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Waiting to Rule

Text: II Samuel 2-4
Speaker: Jim Newheiser
Outline: PDF
Date: March 29, 2009

Now that Saul is dead and buried, one might think that David’s troubles would be over and that he could soon fulfill his destiny as king over all Israel.

Life often doesn’t work out as we would hope, however. While the tribe of Judah immediately recognizes David as their king, General Abner puts Saul’s surviving son, Ish-bosheth on the throne of Israel and the nation seems on the brink of civil war. In the midst of these trials God is still at work, accomplishing His purpose to enthrone His chosen king. David demonstrates Christlike patience as he seeks and follows the LORD’s will, waiting upon God to elevate him at the perfect time.

Chapters 2-4 describe David’s elevation as king over Judah, Abner’s putting Ish-bosheth over the other tribes, the power struggle which ensues, and how the LORD uses surprising instruments to remove the final obstacles to David being the undisputed leader over all Israel. David’s regal character is further demonstrated as he rejects the help of wicked men and upholds justice in the land.

David’s experience reminds us that we should not be surprised by the frequency and intensity of our trials. We, like David, need to wait on the LORD to fulfill His promises to us.

We are also reminded of David’s greater Son, Jesus, who patiently waited for the Father to exalt Him at the proper time. Just as David’s kingdom started small (only Judah) but later expanded, the kingdom of Jesus appears now to be small, but one day it will fill the earth.


How Have the Mighty Fallen

Text: II Samuel 1
Speaker: Jim Newheiser
Outline: PDF
Date: March 22, 2009

Today we begin 2 Samuel which is really a continuation of 1 Samuel which had ended with Israel’s defeat and Saul’s death at the hands of the Philistines. 2 Samuel opens with David in Philistine territory (Ziklag) when he gets the news from the battle.

Instead of rejoicing over the death of his enemy, David mourns Saul’s death and honors the former king by composing a moving lament for him and his son Jonathan. In all this David shows himself to be a worthy leader of the LORD’s people. Rather than seizing the power through a coup, he waits for the LORD’s timing. David sets an example for us as he waits upon the LORD to exalt him and as he is gracious to his enemies.

If such a wonderful song can be composed to praise Saul and Jonathan, how much more gloriously should we sing the praises of King Jesus!


God’s Universal Invitation

Text: Isaiah 55
Speaker: Nathaniel Hutchison
Date: March 15, 2009

In this sermon GBC’s missionary to the Philippines, Nathaniel Hutchison, preaches the Gospel from the Old Testament.


The King is Dead

Text: I Samuel 31
Speaker: Jim Newheiser
Outline: PDF
Date: March 8, 2009

The theme of I Samuel has been Israel’s need for a leader. It opens in the final days of the Judges as Eli’s dynasty fails because of his wicked sons. Samuel is the last Judge who anoints Saul, the people’s choice for king (“man looks at the outward appearance”), and later David, who is chosen by the LORD (“God looks at the heart”) to replace disobedient Saul. The book ends as it began as Saul’s house falls, just as Eli’s house fell, in one disastrous day in which the Philistines defeat Israel in battle and the leader and his sons die. This final chapter also reminds us of Hannah’s Psalm in chapter 2 in which she declared how the LORD will bring down the mighty and exalt the humble (the theme of the book).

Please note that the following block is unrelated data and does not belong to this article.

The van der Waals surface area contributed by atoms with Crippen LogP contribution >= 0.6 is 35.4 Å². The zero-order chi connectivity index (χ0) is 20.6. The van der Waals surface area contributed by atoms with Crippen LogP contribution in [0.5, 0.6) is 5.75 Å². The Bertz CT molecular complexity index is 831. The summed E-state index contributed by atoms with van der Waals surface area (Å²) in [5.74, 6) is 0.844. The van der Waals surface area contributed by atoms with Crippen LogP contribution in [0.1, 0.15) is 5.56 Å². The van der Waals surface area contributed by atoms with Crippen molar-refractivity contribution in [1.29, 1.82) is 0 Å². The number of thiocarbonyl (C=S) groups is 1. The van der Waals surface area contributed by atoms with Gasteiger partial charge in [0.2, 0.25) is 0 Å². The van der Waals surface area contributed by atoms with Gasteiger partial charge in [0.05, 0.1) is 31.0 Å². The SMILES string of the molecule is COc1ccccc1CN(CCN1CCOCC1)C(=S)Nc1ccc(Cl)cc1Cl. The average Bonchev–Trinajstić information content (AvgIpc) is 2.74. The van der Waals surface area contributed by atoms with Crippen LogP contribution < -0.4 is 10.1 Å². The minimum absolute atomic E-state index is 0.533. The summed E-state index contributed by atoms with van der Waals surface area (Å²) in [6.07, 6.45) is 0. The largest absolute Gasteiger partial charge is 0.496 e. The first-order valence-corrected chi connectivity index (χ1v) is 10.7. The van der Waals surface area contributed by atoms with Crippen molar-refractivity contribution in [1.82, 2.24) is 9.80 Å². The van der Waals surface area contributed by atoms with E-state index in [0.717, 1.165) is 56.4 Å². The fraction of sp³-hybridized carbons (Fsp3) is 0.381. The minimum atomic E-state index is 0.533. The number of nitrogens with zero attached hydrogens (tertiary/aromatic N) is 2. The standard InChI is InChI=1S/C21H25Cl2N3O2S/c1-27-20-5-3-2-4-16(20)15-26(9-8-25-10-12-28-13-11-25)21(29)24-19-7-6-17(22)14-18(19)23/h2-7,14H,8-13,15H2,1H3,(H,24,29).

I Samuel 31, however, is not the end of the story, but rather it is the end of the beginning. I and II Samuel were originally part of one larger book which was divided into two parts, much as our Bible has been divided into chapters. The LORD removes Saul at the end of I Samuel so that he can install His chosen King, David, in II Samuel.

There are some practical issues addressed in the gruesome death of Saul and the defeat of Israel. We are reminded that the LORD is in control of life and death. We are faced with the issues of euthanasia (when Saul tries to convince his armor bearer to kill him) and suicide (when Saul attempts to kill himself). We are challenged to consider our own mortality. Are we ready to die? We are also reminded that God’s people can hope in Him, even in the darkest of times.

We also see Christ in our text as we compare and contrast His triumphant death with the tragic death of Saul. Saul was defeated by death. Jesus took the curse of death and conquered death for us.


The Living, Loving Letters of our Lord

Text: Hebrews 4:12-13
Speaker: Mike Kelley
Date: March 1, 2009

Hebrews 4:12-13 – “For the word of God is living and active and sharper than any two-edged sword, and piercing as far as the division of soul and spirit, of both joints and marrow, and able to judge the thoughts and intentions of the heart. And there is no creature hidden from His sight, but all things are open and laid bare to the eyes of Him with whom we have to do.”


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